November 27, 2014
Frozen fever has well and truly hit our household. How else to indulge a princess in practice than a Singalong version of the film, staged in London’s most spectacular venues?
Preparations began the minute the invite came through the door via a friend. Daughter of a former soap star, turned yummy mummy no less. The stakes were high. I imported a vision in sky blue polyester from China. While Mini Basu started practising fist pumps timed to dramatic perfection. Conceal. Don’t feel. Let it go.
I escaped work early to escort the princess to the ball. The man fittingly put a new Bentley delivered for his latest photoshoot to driving us to the Royal Albert Hall. And we arrived to a sea of excitable, mini Princess Elsas and hassled mums, herding their charges about.
I hope they sell wine, I blurted as said mums turned sharply. Half disapprovingly and half wondering how I’d read their mind. A jug of Viognier and bag of popcorn duly acquired, we stepped into the vast labrynth. No sooner than we had sat down, that adult size Princess Elsa and Anna lookalikes waltzed throught the crowds to a live rendition of the theme song. As if that wasn’t enough, the heavens burst to shower glittery snowflakes on the 1000-strong audience.
I took another sip of said wine and gently lifted Mini Basu’s jaw off the floor. Princess no 2 beside her couldn’t be distracted by a a herd of raging reindeers as she repeated every spoken and sung word from memory.
And as I sat through the campest thing I have done in my life to date, I pondered on the meaning of it all. Disney’s word on Girl power (after several misses). Or the importance of will power?
In my case, it’s the latter. Let it go basically summarises the approach to my diet, lifestyle and cash flow in the run up to Christmas. More luscious cocktails out, more stodgy comfort food in and far more indulgence than can be justified on the wallet.
So, in preparation for the madness to ensue I am enjoying quiet nights in, with budget meals like this Chana Saag recipe, chickpeas in a spinach and tomato masala, spiked with mango powder. I first tried it at a dinner at home for colleagues and then Diwali. It’s pretty much become a weekday staple in our home now, for big and little kids.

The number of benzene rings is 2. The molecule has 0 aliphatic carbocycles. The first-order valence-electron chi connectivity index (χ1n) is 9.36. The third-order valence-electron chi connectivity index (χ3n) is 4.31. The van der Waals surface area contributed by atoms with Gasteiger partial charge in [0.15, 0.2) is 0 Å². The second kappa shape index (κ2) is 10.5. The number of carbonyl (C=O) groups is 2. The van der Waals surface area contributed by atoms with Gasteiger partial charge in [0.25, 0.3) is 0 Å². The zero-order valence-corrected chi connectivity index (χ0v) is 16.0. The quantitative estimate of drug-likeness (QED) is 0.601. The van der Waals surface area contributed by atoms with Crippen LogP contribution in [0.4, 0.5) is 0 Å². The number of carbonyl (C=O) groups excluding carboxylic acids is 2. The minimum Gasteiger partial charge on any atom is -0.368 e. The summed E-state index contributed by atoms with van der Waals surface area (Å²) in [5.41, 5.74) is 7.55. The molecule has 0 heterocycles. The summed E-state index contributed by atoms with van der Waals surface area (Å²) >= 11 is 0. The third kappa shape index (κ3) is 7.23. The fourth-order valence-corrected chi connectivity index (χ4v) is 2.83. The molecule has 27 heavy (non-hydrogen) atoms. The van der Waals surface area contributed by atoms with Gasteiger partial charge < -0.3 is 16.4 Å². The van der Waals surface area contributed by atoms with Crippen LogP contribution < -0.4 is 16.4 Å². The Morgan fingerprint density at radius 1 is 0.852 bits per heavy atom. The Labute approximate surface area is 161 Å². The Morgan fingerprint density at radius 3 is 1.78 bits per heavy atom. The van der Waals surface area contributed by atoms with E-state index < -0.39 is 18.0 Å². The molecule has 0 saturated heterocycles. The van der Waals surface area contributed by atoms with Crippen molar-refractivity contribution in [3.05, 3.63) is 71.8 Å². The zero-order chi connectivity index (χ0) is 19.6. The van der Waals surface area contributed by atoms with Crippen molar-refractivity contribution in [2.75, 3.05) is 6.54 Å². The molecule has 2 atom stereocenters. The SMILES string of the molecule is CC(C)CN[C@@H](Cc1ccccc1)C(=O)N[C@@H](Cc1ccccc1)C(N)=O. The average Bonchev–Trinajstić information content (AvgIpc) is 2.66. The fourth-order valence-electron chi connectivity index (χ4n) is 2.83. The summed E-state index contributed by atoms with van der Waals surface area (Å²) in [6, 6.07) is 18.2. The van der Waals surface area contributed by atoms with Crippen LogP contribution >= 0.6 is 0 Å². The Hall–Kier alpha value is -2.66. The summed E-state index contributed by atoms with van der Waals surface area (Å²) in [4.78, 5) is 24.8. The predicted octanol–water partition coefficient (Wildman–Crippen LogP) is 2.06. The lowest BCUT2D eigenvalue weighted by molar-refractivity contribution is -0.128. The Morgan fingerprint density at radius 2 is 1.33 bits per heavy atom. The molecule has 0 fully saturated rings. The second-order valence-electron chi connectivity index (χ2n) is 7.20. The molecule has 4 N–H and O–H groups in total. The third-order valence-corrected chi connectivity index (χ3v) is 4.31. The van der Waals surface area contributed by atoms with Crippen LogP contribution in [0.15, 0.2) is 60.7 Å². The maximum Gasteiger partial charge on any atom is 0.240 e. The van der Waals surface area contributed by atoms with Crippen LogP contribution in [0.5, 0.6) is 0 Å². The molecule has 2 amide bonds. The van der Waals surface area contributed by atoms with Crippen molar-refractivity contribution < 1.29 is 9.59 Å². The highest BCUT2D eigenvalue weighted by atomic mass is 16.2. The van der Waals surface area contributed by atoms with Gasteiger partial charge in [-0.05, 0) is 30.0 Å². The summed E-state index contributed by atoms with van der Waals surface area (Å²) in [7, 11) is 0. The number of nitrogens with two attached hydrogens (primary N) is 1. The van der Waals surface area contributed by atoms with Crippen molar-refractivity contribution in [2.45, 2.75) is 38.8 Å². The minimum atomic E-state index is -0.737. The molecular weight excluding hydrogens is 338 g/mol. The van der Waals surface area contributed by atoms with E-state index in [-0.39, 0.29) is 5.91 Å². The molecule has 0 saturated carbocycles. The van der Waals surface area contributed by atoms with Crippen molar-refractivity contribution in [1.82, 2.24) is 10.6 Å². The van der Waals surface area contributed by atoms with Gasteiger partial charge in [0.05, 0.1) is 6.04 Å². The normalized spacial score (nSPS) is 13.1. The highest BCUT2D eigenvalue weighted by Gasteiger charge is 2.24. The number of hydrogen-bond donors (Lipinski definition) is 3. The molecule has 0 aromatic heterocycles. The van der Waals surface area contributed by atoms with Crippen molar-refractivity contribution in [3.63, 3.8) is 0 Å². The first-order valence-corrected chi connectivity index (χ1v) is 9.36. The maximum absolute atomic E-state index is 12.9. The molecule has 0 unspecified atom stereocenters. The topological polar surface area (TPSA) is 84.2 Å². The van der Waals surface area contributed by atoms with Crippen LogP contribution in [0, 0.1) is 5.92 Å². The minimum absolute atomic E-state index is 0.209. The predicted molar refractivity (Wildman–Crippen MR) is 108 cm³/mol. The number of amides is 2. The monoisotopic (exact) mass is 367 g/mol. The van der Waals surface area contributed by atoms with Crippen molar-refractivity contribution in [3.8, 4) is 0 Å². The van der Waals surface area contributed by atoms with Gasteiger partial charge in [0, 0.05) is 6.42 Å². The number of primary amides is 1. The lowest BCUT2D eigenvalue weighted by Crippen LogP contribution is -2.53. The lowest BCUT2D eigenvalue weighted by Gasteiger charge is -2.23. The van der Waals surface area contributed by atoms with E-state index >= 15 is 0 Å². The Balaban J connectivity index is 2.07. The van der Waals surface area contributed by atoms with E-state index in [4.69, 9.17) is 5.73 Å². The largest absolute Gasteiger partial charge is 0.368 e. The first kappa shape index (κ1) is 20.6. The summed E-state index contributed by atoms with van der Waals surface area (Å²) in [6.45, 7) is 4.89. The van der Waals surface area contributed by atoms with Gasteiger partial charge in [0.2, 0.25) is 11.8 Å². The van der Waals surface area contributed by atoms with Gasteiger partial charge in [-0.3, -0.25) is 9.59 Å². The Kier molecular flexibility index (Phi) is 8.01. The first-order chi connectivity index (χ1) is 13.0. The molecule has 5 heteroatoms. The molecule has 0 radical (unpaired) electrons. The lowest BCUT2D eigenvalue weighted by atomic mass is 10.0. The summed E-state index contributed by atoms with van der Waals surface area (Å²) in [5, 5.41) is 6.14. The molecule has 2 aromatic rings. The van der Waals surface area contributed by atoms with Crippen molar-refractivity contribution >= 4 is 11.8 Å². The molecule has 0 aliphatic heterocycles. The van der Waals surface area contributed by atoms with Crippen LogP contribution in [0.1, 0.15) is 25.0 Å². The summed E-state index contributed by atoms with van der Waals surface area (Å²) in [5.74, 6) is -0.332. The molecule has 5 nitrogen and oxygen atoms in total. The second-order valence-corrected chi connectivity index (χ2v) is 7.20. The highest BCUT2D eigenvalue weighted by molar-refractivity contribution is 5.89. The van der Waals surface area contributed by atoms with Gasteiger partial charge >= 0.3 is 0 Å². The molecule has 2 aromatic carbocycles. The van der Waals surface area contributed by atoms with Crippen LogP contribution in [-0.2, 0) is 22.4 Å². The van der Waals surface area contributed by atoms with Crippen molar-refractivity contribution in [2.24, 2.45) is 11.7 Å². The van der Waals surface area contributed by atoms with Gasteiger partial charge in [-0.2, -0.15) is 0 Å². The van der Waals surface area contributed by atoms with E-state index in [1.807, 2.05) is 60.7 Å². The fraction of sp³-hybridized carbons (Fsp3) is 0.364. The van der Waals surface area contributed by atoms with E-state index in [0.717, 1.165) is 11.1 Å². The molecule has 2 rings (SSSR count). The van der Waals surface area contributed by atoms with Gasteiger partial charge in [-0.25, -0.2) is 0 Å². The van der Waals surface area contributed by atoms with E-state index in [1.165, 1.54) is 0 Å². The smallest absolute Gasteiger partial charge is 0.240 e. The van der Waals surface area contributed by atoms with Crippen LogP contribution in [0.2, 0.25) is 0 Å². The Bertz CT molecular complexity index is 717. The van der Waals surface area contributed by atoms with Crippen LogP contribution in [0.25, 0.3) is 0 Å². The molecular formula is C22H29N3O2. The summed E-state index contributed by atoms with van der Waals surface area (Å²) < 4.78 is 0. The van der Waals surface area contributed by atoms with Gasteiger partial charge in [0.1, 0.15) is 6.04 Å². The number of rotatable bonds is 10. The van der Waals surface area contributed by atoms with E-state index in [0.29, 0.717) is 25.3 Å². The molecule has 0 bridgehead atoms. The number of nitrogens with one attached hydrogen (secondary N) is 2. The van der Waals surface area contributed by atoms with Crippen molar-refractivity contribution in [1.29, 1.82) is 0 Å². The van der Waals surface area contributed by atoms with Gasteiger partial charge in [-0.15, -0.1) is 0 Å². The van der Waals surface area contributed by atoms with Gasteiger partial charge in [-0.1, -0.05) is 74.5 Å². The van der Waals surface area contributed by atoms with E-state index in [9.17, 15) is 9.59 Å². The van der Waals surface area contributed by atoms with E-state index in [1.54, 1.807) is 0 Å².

Letting go feels all the more timely for it.
400g tin of chickpeas
250gm fresh spinach/5 cubes of frozen spinach
1 medium tomato
1 small onion
Half tsp turmeric
1 tsp chilli
1 tsp grated ginger
2 cloves garlic, finely chopped
1 tsp ground cumin
Half tsp garam masala
Half tsp mango powder (amchoor)
2 tbsp oil
Salt to taste
Peel and finely chop the onion. In a medium sized pot, bring the oil to heat on high and when it’s sizzling hot, toss in the chopped onions. Saute the onions for ten minutes with a pinch of salt.
When the onion starts turning a pale golden, add the ginger and garlic, and saute for another five minutes until the onions turn a darker shade of golden.
Now add the turmeric, chilli and cumin powders and stir for a minute. If the mixture starts getting stuck to the bottom of the pot, add a tablespoon of warm water and scrape it off.
Next, chop the tomato roughly and chuck it into the masala, stirring for a couple of minutes until it disintegrates. When it does, add half a cup of warm water. lower the heat to medium and let the spices infuse the tomato. If you’re using frozen spinach, now is the time to cook it according to pack instructions.
In about five minutes, when you see oil oozing through the surface of the masala, roughly chop the spinach (I usually just take a pair of scirros to the bowl contents) and stir into the masala. Now, rinse and drain the chickpeas and mix them in.